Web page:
Comparing the industries performance during the crisis time of 2008 and 2009.


S&P: -38,5%

Dow Jones: -33,8%

Nasdaq: -40,5%

No one industry was in positive territory by performance in 2008.It looks like biotechnology industry not much depends on general market movements. This industry is popular among investors in 21st century. The index BTK declined 17,72% in 2008 which is the lowest negative performance among the economy.

Despite the price of gold which is represented GLD index almost didn’t change in 2008 (91.40-91.31), CBOE Gold Index which represent the companies in gold industry declined 20,6%.

Pharmaceutical and Medical Equipment industry (DRG, RXP) declined 19,4% and 20,1%, accordingly. Those are defensive industries. Index RXP includes not only drugs manufacturers, but biotechnology and medical technology companies. Note that Health Care Index (HMO) which represents health care organizations is declined 54,8% in 2008. This index has the best average performance of 28,78% among industries annually from 2000 to 2011.

The next best performed industries are Transportation, Defense, Airline, Utility, Global Telecommunication, and Retail. All of those industries are defensive. It’s interesting that DJT outperformed SPX for 1 decade and 5 last years. I can say the same about Utility and Retail industry. The Airline industry declined less than S&P in 2008 because the oil prices moved down sharply. Defense industry depends much on government orders, so we don’t invest in it. Telecommunication industry today is not industry from technology sector yet. The penetration of mobile services is high, and the companies pay good dividends. So, this is defensive industry, and it basically goes in line with the broad market.

The worst industries in 2008 were Investment banking (-62,6%), Hard disk drive (-60,9%), Oil services (-59,7%), Insurance (-59%), Home Construction ITB (-57,9%), Steel and Iron (-55,6%), Health Care services (-54,81%), Banks (-50%), Semiconductors (-48%), Computer Hardware (-46%), Networks (-45%), Chemicals (-44%), Real Estate (-41%). Most of those industries are cyclical or technological. The only unusual ones in the list are Insurance and Health Care Services. I think the insurance segment sharply declined because the S&P Insurance Index includes such mortgage insurers like AIG and MetLife. I don’t see any clear reason for such moving down Health Care Services in 2008.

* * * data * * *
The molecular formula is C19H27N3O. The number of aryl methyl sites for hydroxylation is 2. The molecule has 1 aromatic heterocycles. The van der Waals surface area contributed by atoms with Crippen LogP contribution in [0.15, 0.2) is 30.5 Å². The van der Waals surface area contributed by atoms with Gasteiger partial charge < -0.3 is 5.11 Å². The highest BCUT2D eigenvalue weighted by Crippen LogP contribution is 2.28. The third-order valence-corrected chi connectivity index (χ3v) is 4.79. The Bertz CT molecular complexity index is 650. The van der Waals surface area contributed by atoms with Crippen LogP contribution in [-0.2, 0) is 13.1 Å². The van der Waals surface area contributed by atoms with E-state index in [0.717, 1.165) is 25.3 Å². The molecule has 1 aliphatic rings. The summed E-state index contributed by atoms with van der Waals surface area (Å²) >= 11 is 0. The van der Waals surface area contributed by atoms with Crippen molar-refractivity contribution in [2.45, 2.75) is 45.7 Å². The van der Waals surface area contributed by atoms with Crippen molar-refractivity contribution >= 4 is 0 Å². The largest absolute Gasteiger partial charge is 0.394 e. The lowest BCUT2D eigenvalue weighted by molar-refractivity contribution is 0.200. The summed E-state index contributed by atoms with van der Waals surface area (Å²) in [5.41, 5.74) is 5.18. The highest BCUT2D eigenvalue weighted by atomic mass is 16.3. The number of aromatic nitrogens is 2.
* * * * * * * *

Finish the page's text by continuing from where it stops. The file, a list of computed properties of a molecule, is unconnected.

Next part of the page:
Well, what about 2009 performance? Have cyclical industries been leaders with the gain? Let’s look at numbers.


S&P: +23,45%

Dow Jones: +18,82%

Nasdaq: +43,89%

The leaders by performance in 2009 were not just cyclical companies, but technological ones. Computer Hardware (+132,4%), Hard Disk Drive (+124,82%), Internet services (+74,82%), Semiconductors (+69,63%), Networks (+60,48%) are the best performance industries in the year following the recession. The appetite for the risk gained as investors started to sell government bonds and buy stocks. In 2008 Treasury Yield Index declined 44,4%, but in 2009 the same indicator raised by 71%!

Among outsiders in 2009 were Banks (-3,63%) as they were continuing to carry losses from foreclosures and bad mortgages; Utilities (+4,9%), Telecommunications (+11,37%), Drugs (+13,33%), Defense (+14,73%), Transportation (+15,90%) as those are defensive industries, Insurance (+11,28%) as the companies were hurt by mortgage loses.

What’s important to note that Retail, Biotechnology, Gold, and Airline outperformed S&P500 despite the fact that in 2008 those industries declined less the broad market. Retail is the brilliant industry because it was continuing to do better than the market in 2010 and 2011.

Cyclical industries such as Oil Service, Chemicals, Investment Banking, Steel and Iron outperform the broad market in 2009 but not as much as technological sector we discussed above.

The only industries which difficult to predict in 2009 were Oil & Gas, Airline, Real Estate, Home Construction, Health Care Services.






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